The opportunity for JPMorgan Chase credit cardholders to opt out of binding arbitration expires in a month.
The bank recently notified customers that their right to sue over grievances connected to their Chase credit cards will go away unless they speak up by the first week in August.
The bank’s move to cut off its credit card customers from lawsuits comes amid a debate over the merits of mandatory arbitration, a process in which two parties must abide by the decision of an adjudicator who is legally empowered to assess damages.
According to Consumer Reports, Chase told its customers that to opt out, they must send a letter stating that they “reject this agreement to arbitrate” and must include their name, account number, address and signature to Chase at P.O. Box 15298, Wilmington, DE 19850-5298.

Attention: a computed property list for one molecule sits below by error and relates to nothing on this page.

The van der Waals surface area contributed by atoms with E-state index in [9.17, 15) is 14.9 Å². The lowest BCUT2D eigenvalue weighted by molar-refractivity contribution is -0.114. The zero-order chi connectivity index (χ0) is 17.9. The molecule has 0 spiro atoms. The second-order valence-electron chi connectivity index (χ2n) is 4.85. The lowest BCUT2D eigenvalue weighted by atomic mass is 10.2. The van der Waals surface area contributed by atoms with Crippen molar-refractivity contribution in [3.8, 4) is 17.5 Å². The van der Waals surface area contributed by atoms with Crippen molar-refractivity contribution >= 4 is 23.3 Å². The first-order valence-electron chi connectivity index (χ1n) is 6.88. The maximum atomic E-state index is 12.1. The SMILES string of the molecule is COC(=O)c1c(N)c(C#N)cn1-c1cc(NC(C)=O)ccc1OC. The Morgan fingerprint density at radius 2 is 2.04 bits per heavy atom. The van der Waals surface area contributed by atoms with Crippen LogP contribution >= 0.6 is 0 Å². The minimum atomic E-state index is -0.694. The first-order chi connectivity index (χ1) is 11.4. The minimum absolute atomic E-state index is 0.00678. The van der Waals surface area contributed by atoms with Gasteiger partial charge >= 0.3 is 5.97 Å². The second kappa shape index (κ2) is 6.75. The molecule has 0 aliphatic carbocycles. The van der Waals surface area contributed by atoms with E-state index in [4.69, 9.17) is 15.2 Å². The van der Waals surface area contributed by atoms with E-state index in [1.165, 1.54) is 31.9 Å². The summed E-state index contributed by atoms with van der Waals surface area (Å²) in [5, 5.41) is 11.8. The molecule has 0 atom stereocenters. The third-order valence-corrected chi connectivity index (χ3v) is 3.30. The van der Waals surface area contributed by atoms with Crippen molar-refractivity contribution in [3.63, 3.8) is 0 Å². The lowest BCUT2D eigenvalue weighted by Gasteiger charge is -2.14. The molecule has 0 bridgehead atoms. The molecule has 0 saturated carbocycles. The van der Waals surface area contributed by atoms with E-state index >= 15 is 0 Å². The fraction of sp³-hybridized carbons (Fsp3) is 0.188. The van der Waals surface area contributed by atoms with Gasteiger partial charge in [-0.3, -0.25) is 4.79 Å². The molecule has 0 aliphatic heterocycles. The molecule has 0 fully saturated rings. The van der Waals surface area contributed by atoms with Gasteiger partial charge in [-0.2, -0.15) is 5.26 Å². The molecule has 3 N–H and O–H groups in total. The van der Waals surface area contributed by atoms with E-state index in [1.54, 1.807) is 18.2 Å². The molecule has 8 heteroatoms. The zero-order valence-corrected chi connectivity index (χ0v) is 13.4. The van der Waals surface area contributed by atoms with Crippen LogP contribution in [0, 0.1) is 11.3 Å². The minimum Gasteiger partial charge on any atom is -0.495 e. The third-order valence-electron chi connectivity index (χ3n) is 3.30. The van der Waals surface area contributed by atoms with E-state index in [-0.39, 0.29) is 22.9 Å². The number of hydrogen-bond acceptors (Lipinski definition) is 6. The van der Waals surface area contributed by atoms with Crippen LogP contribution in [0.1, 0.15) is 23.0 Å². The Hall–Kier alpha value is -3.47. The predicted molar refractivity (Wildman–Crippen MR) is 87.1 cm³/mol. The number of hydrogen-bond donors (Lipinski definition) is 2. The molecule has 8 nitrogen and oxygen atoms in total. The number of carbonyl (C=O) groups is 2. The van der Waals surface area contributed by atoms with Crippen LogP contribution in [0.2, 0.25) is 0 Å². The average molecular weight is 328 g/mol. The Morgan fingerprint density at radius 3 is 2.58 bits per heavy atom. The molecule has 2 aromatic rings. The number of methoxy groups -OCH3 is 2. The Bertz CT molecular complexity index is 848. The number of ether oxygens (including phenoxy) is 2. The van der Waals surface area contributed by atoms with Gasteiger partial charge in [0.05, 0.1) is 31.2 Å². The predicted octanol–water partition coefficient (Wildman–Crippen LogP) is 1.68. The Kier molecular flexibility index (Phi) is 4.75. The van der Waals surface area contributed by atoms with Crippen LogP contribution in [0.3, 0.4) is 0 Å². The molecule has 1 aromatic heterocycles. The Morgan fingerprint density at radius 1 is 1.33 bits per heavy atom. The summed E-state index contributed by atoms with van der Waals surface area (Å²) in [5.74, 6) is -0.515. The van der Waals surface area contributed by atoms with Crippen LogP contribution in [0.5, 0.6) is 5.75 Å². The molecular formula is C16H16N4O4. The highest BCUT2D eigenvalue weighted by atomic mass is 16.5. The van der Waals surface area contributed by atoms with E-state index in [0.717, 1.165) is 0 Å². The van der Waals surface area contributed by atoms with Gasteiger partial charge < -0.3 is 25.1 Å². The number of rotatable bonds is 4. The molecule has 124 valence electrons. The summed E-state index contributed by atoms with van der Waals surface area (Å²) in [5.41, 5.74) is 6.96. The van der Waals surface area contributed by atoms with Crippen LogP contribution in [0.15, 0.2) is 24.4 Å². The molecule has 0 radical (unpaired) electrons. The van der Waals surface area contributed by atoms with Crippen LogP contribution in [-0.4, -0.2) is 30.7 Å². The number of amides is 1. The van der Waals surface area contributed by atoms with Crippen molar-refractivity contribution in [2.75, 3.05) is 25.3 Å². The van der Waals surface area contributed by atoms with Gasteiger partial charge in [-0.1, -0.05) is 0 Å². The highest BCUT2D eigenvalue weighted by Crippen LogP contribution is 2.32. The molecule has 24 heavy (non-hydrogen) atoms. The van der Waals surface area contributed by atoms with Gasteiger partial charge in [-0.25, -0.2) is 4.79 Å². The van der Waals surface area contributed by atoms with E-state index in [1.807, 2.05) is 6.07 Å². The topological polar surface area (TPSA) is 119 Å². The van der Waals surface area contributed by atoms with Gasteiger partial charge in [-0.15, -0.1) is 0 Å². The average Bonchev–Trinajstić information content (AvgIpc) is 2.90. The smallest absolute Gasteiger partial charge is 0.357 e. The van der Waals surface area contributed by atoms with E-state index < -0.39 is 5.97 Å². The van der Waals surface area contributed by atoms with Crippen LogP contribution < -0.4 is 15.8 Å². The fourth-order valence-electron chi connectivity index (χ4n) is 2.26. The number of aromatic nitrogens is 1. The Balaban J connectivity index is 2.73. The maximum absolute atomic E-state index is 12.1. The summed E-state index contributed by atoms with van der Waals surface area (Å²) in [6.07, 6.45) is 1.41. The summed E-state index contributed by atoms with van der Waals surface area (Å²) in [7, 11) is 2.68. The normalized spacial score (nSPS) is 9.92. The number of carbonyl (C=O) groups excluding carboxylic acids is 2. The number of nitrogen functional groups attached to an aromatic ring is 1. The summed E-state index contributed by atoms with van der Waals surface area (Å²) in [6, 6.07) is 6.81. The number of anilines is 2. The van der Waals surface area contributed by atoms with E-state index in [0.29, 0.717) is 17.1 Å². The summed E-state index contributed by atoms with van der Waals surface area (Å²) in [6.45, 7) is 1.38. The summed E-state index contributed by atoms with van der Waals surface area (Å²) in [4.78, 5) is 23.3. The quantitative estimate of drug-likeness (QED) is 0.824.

The decision affects nearly 50 million Chase accounts, according to Business Insider.
About 72% of banks had some form of mandatory arbitration clause as of 2016, up from 59% in 2013, according to a Pew Charitable Trusts study of 29 banks.
President Donald Trump signed legislation in late 2017 repealing a regulation that would have effectively banned the practice.
Mandatory arbitration ban overturned: Senate rejects new rule allowing class-action suits against banks
Critics of mandatory arbitration say it shields big banks from large payouts and prevents customers from getting deserved compensation. Supporters say it blocks lawyers from cashing in on class-action cases and is a cheaper and faster process.
Follow USA TODAY reporter Nathan Bomey on Twitter @NathanBomey.